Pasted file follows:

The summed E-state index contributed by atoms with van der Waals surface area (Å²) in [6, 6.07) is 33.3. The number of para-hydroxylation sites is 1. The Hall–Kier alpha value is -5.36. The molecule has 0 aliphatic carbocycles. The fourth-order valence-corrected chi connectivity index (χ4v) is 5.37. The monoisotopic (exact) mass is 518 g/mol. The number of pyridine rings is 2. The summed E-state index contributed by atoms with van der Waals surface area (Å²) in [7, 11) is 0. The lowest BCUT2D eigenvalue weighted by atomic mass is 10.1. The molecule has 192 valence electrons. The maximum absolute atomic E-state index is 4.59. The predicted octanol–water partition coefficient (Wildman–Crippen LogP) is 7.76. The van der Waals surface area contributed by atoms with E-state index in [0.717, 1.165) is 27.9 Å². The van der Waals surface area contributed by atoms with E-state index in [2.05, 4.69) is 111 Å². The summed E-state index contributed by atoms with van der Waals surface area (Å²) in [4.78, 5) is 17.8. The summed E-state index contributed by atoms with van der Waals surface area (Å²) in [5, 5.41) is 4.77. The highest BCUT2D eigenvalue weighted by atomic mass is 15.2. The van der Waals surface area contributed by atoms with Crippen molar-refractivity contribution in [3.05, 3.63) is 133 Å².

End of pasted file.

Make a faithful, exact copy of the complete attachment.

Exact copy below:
The summed E-state index contributed by atoms with van der Waals surface area (Å²) in [6, 6.07) is 33.3. The number of para-hydroxylation sites is 1. The Hall–Kier alpha value is -5.36. The molecule has 0 aliphatic carbocycles. The fourth-order valence-corrected chi connectivity index (χ4v) is 5.37. The monoisotopic (exact) mass is 518 g/mol. The number of pyridine rings is 2. The summed E-state index contributed by atoms with van der Waals surface area (Å²) in [7, 11) is 0. The lowest BCUT2D eigenvalue weighted by atomic mass is 10.1. The molecule has 192 valence electrons. The maximum absolute atomic E-state index is 4.59. The predicted octanol–water partition coefficient (Wildman–Crippen LogP) is 7.76. The van der Waals surface area contributed by atoms with E-state index in [0.717, 1.165) is 27.9 Å². The van der Waals surface area contributed by atoms with E-state index in [2.05, 4.69) is 111 Å². The summed E-state index contributed by atoms with van der Waals surface area (Å²) in [4.78, 5) is 17.8. The summed E-state index contributed by atoms with van der Waals surface area (Å²) in [5, 5.41) is 4.77. The highest BCUT2D eigenvalue weighted by atomic mass is 15.2. The van der Waals surface area contributed by atoms with Crippen molar-refractivity contribution in [3.05, 3.63) is 133 Å².